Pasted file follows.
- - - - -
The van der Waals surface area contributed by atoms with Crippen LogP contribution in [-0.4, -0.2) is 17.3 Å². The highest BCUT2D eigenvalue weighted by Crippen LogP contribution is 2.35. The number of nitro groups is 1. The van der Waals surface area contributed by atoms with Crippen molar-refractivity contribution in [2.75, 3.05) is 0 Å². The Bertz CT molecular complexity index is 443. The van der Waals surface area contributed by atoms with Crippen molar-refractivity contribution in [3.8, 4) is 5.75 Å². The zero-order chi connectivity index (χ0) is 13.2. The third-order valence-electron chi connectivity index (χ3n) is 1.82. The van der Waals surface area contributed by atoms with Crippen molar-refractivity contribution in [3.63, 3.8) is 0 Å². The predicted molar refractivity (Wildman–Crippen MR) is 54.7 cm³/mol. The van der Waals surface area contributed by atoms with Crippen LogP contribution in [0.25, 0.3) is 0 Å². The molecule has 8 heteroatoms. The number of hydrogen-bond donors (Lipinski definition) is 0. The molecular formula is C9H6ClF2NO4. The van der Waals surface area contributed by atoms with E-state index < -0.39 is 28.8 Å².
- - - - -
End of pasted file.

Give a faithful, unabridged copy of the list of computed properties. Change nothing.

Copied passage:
The van der Waals surface area contributed by atoms with Crippen LogP contribution in [-0.4, -0.2) is 17.3 Å². The highest BCUT2D eigenvalue weighted by Crippen LogP contribution is 2.35. The number of nitro groups is 1. The van der Waals surface area contributed by atoms with Crippen molar-refractivity contribution in [2.75, 3.05) is 0 Å². The Bertz CT molecular complexity index is 443. The van der Waals surface area contributed by atoms with Crippen molar-refractivity contribution in [3.8, 4) is 5.75 Å². The zero-order chi connectivity index (χ0) is 13.2. The third-order valence-electron chi connectivity index (χ3n) is 1.82. The van der Waals surface area contributed by atoms with Crippen molar-refractivity contribution in [3.63, 3.8) is 0 Å². The predicted molar refractivity (Wildman–Crippen MR) is 54.7 cm³/mol. The van der Waals surface area contributed by atoms with Crippen LogP contribution in [0.25, 0.3) is 0 Å². The molecule has 8 heteroatoms. The number of hydrogen-bond donors (Lipinski definition) is 0. The molecular formula is C9H6ClF2NO4. The van der Waals surface area contributed by atoms with E-state index < -0.39 is 28.8 Å².